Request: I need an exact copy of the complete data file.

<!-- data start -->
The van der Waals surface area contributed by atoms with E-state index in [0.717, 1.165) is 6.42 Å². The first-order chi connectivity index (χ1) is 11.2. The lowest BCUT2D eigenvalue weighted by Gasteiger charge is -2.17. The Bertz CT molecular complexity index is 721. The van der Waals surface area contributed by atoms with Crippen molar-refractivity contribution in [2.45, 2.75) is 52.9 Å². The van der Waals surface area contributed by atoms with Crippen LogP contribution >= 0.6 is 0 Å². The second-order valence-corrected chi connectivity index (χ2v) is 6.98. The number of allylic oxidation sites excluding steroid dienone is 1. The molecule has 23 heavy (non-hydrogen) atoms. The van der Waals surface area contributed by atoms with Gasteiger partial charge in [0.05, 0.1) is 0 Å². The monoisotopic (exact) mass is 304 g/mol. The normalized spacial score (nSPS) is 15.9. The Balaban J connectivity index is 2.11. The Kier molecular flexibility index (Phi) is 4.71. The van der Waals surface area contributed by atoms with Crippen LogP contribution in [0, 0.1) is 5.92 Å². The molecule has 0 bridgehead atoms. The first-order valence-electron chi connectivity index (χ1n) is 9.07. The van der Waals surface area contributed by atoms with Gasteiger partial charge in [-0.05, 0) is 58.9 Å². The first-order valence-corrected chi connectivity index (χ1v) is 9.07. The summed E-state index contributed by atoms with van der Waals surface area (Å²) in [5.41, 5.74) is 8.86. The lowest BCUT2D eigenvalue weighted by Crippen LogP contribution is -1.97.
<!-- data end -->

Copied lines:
The van der Waals surface area contributed by atoms with E-state index in [0.717, 1.165) is 6.42 Å². The first-order chi connectivity index (χ1) is 11.2. The lowest BCUT2D eigenvalue weighted by Gasteiger charge is -2.17. The Bertz CT molecular complexity index is 721. The van der Waals surface area contributed by atoms with Crippen molar-refractivity contribution in [2.45, 2.75) is 52.9 Å². The van der Waals surface area contributed by atoms with Crippen LogP contribution >= 0.6 is 0 Å². The second-order valence-corrected chi connectivity index (χ2v) is 6.98. The number of allylic oxidation sites excluding steroid dienone is 1. The molecule has 23 heavy (non-hydrogen) atoms. The van der Waals surface area contributed by atoms with Gasteiger partial charge in [0.05, 0.1) is 0 Å². The monoisotopic (exact) mass is 304 g/mol. The normalized spacial score (nSPS) is 15.9. The Balaban J connectivity index is 2.11. The Kier molecular flexibility index (Phi) is 4.71. The van der Waals surface area contributed by atoms with Crippen LogP contribution in [0, 0.1) is 5.92 Å². The molecule has 0 bridgehead atoms. The first-order valence-electron chi connectivity index (χ1n) is 9.07. The van der Waals surface area contributed by atoms with Gasteiger partial charge in [-0.05, 0) is 58.9 Å². The first-order valence-corrected chi connectivity index (χ1v) is 9.07. The summed E-state index contributed by atoms with van der Waals surface area (Å²) in [5.41, 5.74) is 8.86. The lowest BCUT2D eigenvalue weighted by Crippen LogP contribution is -1.97.